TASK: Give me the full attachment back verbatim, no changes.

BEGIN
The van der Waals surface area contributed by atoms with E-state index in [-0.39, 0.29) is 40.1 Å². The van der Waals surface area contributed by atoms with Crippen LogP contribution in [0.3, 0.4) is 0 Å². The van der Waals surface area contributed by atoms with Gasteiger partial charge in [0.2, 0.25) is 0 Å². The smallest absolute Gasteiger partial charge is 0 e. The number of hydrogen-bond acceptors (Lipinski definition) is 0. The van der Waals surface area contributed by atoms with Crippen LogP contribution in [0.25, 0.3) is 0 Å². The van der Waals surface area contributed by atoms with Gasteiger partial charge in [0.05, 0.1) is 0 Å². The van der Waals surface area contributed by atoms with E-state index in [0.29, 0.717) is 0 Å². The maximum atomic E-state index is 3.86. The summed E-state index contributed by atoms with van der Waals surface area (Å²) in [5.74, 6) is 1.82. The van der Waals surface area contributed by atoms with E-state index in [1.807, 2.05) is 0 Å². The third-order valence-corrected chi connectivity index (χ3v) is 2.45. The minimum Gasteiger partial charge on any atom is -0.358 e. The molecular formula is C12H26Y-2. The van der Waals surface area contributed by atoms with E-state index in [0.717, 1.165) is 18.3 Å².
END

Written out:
The van der Waals surface area contributed by atoms with E-state index in [-0.39, 0.29) is 40.1 Å². The van der Waals surface area contributed by atoms with Crippen LogP contribution in [0.3, 0.4) is 0 Å². The van der Waals surface area contributed by atoms with Gasteiger partial charge in [0.2, 0.25) is 0 Å². The smallest absolute Gasteiger partial charge is 0 e. The number of hydrogen-bond acceptors (Lipinski definition) is 0. The van der Waals surface area contributed by atoms with Crippen LogP contribution in [0.25, 0.3) is 0 Å². The van der Waals surface area contributed by atoms with Gasteiger partial charge in [0.05, 0.1) is 0 Å². The van der Waals surface area contributed by atoms with E-state index in [0.29, 0.717) is 0 Å². The maximum atomic E-state index is 3.86. The summed E-state index contributed by atoms with van der Waals surface area (Å²) in [5.74, 6) is 1.82. The van der Waals surface area contributed by atoms with E-state index in [1.807, 2.05) is 0 Å². The third-order valence-corrected chi connectivity index (χ3v) is 2.45. The minimum Gasteiger partial charge on any atom is -0.358 e. The molecular formula is C12H26Y-2. The van der Waals surface area contributed by atoms with E-state index in [0.717, 1.165) is 18.3 Å².